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LTVA Camping

A growing number of RVers have discovered that the mild winter climate of southern Arizona and California along the Colorado River suits their lifestyle perfectly. Recreational activities abound in this region, from hiking and mountain biking to fishing, outdoor photography, painting, gambling at several Indian casinos, or just visiting with fellow campers and enjoying the vivid desert sunsets.

To meet the needs of long term winter visitors, while at the same time protecting the often fragile desert environment, the United States Bureau of Land Management (BLM) established Long Term Visitor Areas (LTVAs). The United States Bureau of Land Management offers RVers many wonderful free and low cost camping opportunities throughout the West. In the Southwest, the Bureauís fee-based LTVAs draw thousands of RVers every year, who come to dry camp and bask in the desert sunshine.

The BLM offers a seven month permit good at all fee-based LTVAs, as well as a fourteen day permit. The long term permit is good at all LTVAs for seven months, from September 15 to April 15.  Both permits are good at all LTVAs, and permit holders can move from one LTVA to another without additional fees. National Parks Golden Age, Golden Access, and Golden Eagle reduced fee cards are not accepted for LTVA fees.

The LTVA program has proven to be very successful as RVers embrace the independent lifestyle dry camping on BLM lands offers. The areas designated as LTVAs were chosen because of their popularity with winter visitors and because access roads had been developed and facilities RVers need are available nearby. LTVAs are located at Hot Spring, north of Interstate 8 near Holtville, California; at Tamarisk, south of Interstate 8 in California; at Pilot Knob, also south of Interstate 8 in California (near Yuma, Arizona); at Mule Mountain, south of Interstate 10 near Blythe, California; at Midland, north of Interstate 10 near Blythe, California; at Imperial Dam in California; and at La Posa, south of Interstate 10 near Quartzsite, Arizona.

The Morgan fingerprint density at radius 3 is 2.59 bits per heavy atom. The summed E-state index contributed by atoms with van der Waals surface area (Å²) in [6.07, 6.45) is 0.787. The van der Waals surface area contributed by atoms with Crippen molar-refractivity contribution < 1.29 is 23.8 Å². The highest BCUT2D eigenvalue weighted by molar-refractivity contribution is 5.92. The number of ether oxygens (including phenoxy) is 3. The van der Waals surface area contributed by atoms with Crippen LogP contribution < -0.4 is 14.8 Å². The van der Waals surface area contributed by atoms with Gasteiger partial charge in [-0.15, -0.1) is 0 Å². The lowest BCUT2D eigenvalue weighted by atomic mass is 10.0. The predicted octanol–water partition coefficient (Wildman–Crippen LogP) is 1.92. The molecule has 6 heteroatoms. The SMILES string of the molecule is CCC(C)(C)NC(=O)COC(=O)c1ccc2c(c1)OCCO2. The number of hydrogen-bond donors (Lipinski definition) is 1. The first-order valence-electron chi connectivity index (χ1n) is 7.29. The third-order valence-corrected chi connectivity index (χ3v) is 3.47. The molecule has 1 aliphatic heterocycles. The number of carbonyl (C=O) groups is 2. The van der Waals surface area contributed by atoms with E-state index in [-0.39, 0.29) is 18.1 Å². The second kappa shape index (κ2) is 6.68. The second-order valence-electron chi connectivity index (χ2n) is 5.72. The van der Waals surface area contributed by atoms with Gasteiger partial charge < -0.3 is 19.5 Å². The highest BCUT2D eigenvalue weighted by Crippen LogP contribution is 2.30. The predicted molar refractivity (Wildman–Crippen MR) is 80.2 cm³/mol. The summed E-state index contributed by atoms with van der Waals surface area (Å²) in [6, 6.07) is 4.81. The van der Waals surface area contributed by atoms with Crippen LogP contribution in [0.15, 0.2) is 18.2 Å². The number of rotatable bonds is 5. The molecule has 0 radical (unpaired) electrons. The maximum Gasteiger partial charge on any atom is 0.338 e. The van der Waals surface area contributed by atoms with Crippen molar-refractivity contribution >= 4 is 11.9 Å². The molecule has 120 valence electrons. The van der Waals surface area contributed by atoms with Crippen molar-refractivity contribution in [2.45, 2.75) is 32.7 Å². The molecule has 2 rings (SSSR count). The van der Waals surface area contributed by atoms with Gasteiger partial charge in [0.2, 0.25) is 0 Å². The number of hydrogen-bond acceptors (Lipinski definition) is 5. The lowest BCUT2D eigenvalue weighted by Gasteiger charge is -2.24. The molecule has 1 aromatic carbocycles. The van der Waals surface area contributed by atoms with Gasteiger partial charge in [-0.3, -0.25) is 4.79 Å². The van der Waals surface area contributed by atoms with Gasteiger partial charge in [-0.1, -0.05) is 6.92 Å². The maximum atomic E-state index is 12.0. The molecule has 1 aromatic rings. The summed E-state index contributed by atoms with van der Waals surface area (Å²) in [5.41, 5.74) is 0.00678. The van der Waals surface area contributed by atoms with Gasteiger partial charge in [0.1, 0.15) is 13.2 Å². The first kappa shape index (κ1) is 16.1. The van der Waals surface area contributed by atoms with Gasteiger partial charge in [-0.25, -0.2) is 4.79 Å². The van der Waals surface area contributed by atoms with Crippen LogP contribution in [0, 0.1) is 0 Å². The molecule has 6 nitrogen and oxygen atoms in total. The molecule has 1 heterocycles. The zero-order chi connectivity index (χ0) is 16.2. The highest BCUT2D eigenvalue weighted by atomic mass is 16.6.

Services and facilities at the various LTVAs range from trash collection points to dump stations, restrooms and water. Not all LTVAs offer the same facilities. In most cases, running water, showers, and bathrooms are not available at the LTVAs. Since only minimal facilities are available at most LTVAs, visitors should arrive in self-contained RVs with sufficient fresh water and waste holding tanks to accommodate their needs. RVs that are not self-contained are not allowed at Hot Springs , Tamarisk, Pilot Knob, and Midland LTVAs. RVers must transport their trash and sewage to the nearest disposal site.

Many RVers have found a way to give something back by volunteering as hosts and for other duties at LTVA areas. These volunteers have helped make the program a success and help to keep user fees low.

RVers who wish to camp on BLM land outside of the LTVAs may stay in one location for up to fourteen days in any 28 day period at no charge, unless otherwise posted.  After fourteen days, short term campers are required to move to another site outside of a 25 mile radius of their original campsite.

RVers can purchase LTVA permits at host entrance stations, or at BLM offices in Yuma, Arizona; Palm Springs, California; and El Centro, California. Permits are not available through the mail. For more information on the Bureau of Land Managementís LTVAs, visit their websites at www.az.blm.gov  for Arizona LTVAs and www.ca.blm.gov/caso for California locations.